See a large image of this photo HERE

This magnificent photo is as good as it gets.  Here we see life (and death) at the turn of the century.  Electricity has just come about, but most people still use gas lamps.  The horseless carriage is just around the corner but most people still use horse and wagon.  The funeral business has caught-on in a big way now, due mostly to the Civil War,  only 50 years earlier.  Yes, 50 years seems like a long time but those at 50 will tell you that it's just a quick ticking of the clock. Funeral homes were famous for their beautiful custom built hearses and two black horses all decked out in their finest harness. The Barlow funeral home was photographed in 1917 at Its location on 504 Virginia Street E.  John Barlow, owner is standing on the sidewalk in front of the building. His father George started the business. Mareus Daw, a driver is seated in the horse drawn hearse which was then the first mortuary vehicle. One of the horses was named "Buck", and he lived over 30 years.  When Buck was a young spirited horse in training, he and a trained horse were pulling a funeral home wagon to the train depot.  A train went by and Buck was so scared that he ducked under the wagon tongue and somehow managed to come up on the other side of the horse next to him. No one could figure out how that was even possible, but there he was.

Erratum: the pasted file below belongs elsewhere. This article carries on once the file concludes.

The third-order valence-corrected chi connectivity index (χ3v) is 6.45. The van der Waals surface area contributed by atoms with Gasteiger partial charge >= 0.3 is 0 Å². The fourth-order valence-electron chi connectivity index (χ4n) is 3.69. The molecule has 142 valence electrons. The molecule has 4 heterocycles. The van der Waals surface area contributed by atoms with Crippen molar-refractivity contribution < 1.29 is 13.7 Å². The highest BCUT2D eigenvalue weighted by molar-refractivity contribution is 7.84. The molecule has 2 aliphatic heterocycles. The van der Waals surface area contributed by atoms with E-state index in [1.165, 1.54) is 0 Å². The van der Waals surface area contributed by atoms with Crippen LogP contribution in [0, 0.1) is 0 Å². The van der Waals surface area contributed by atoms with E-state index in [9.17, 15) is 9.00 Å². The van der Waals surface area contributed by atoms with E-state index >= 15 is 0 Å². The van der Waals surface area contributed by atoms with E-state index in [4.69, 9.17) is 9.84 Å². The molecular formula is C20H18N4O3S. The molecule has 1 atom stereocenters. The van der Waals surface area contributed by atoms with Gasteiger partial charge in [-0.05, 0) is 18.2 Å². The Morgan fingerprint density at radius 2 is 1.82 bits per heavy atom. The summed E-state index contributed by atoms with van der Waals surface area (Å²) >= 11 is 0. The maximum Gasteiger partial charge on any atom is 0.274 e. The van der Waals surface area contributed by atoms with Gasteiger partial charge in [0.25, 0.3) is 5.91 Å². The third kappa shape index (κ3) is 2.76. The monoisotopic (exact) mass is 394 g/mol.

I find this photo interesting in so many ways:  The front of the building itself looks like it could be part of today's Capitol complex, yet right next door stands a house, and then more buildings.  I've always had an interest in the funeral business and it's history. I guess that's because the father of one of the first girls I had a crush on owned a funeral home.  She lived IN the funeral home.  How's THAT for a romantic memory?

Barlow Funeral Home

Photo courtesy of Sonny Matics at the Matics Funeral Home in Clendenin

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